Foreword Reviews

Reviewer Barry Silverstein Talks Hydrology with John Dunn, Author of Drying Up: The Freshwater Crisis in Florida

Drying Up cover and author

Global warming threatens the planet in many ways, with some dangers more clear and present, while others are impossible to imagine. We don’t know what we don’t know, the climate experts say.

But we do know certain low-lying places have a bullseye on their waterfronts. Places like Shanghai, Osaka, Alexandria, Rio de Janeiro, and Miami are certain to be flooded as the sea levels rise due to the expansion of warmer waters and melting ice on the north and south poles.

Drying Up cover
One of the consequences of rising seas doesn’t receive the attention it deserves—how those salty and brackish waters stand to contaminate our sources of freshwater—and that’s a topic partially covered in this week’s interview with John Dunn, author of Drying Up: The Freshwater Crisis in Florida. In John’s words, “Sea level rise poses a very special threat to Florida. This is a flat peninsula. The sea is moving in from three sides. It’s also coming up from beneath the state. That means salt water is intruding into fresh water sources.”

Barry Silverstein reviewed Drying Up in the May/June issue of Foreword Reviews, and he tipped us off to the book’s importance. With help from the good people at the University Press of Florida, we put Barry in touch with John. If Florida’s one of fave vacation spots, we encourage you read their conversation.

Take it from here, Barry.

It is almost counterintuitive that supplying fresh water should be a problem in Florida, long known for its lakes, springs, and wetlands. What are the leading reasons water shortages are emerging in the state?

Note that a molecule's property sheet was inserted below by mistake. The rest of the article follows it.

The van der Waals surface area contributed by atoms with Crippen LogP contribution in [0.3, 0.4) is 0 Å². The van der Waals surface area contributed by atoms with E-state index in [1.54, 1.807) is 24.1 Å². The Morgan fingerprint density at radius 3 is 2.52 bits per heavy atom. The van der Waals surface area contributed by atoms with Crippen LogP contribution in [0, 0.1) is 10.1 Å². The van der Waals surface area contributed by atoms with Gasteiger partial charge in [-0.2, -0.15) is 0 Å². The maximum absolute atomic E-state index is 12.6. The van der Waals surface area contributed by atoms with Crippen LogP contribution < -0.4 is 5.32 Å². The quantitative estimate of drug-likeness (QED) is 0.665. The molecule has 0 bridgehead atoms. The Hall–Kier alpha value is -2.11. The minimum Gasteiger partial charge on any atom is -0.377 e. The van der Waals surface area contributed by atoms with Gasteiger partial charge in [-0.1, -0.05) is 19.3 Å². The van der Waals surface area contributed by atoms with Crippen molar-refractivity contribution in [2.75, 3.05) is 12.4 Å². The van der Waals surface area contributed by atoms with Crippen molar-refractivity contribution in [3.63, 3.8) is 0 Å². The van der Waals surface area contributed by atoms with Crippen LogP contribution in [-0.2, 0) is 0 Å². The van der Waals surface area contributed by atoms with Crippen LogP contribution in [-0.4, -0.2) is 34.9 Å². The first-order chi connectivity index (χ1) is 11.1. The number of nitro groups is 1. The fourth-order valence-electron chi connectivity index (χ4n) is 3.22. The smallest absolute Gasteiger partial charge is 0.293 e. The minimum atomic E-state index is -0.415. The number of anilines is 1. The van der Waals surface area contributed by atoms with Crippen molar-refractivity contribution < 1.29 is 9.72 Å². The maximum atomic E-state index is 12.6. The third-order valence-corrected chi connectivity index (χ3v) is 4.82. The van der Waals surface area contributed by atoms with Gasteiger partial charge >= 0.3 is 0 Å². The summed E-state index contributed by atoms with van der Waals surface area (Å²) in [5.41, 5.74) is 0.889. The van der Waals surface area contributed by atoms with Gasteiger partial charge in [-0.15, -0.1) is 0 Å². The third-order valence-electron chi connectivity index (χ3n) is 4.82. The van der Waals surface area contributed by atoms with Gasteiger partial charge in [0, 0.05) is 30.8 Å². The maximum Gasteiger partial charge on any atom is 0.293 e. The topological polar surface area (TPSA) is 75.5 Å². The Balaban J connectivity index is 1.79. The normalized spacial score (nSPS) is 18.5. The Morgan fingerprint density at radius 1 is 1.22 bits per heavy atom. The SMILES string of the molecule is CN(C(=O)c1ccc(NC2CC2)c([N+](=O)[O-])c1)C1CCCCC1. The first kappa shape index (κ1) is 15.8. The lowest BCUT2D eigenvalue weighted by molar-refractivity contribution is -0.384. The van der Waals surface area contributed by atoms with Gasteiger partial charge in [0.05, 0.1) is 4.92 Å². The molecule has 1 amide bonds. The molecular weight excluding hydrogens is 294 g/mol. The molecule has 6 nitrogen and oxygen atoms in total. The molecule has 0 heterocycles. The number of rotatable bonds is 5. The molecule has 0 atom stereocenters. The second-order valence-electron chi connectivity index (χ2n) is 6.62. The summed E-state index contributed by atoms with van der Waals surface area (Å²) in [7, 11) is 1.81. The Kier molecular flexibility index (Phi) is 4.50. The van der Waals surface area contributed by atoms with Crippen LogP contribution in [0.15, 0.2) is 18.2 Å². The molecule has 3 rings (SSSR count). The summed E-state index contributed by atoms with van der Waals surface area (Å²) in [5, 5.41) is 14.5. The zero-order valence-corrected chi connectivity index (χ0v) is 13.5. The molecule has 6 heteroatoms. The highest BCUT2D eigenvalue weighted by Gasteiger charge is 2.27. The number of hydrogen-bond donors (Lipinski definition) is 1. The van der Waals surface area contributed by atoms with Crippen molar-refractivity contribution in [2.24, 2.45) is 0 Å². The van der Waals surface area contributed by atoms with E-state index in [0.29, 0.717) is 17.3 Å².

Yes, Florida is one of the wettest places in the country. In fact, Tom Singleton, a highly respected, Florida-based water consultant, has calculated that “Florida receives 55 trillion gallons of rain a year and only uses 1 trillion gallons. And yet it appears to be running out of water.” Of course, much of that rainfall evaporates or transpires through plants and drains to the seas. However, too much of the rest is mismanaged, squandered, and contaminated from the Panhandle to the Keys.

Floridians, like people everywhere, face increasing demand for fresh water thanks to non-stop urbanization and population growth. A 2017 Water Report conducted by 1000 Friends of Florida, a not-for-profit smart growth advocacy organization, along with the University of Florida, shows Floridians used about 5.27 billion gallons of water every day in 2010. This figure, however, could rise to 8.1 billion gallons per day by 2070, when the state’s population may have increased by 75 percent. That’s a 53.7 percent increase. Even if the state adopts a greener approach by using water conservation methods and more compact development practices, the situation still looks grim. That’s because there will still be a 30 percent increase in consumption over the 2010 level.

These forecasts don’t include anything about the impact of pollution, algae, and the red tide. Or the vast amounts of water needed for restoration of the Everglades or Florida’s imperiled springs. Our aging infrastructure adds to the problem. For instance, since 2009, over 23,000 sewage spills were reported to Florida’s Department of Environmental Protection. That’s enough human waste to fill 2,400 Olympic-size swimming pools.

In Florida, too much fresh water also is simply wasted. Every day Floridians use more than 50 percent of their fresh water supply to feed the state’s number one crop—grass lawns.

Perhaps the biggest problem, if not the planet’s, is the non-stop destruction of the state’s hydrology. Every time you destroy a forest, drain a swamp, fill in a trench, you wipe out not only creatures, small life forms, and ecosystems. But, you also disfigure and disrupt the natural plumbing; that is, the damage also wrecks the way water evaporates, percolates into the soil, hydrates the land, stores water in aquifers and trees and plants. In Florida, half of our wetlands are already gone and more will be destroyed, unless something blocks big development headed for the Sunshine State.

Sea level rise poses a very special threat to Florida. This is a flat peninsula. The sea is moving in from three sides. It’s also coming up from beneath the state. That means salt water is intruding into fresh water sources.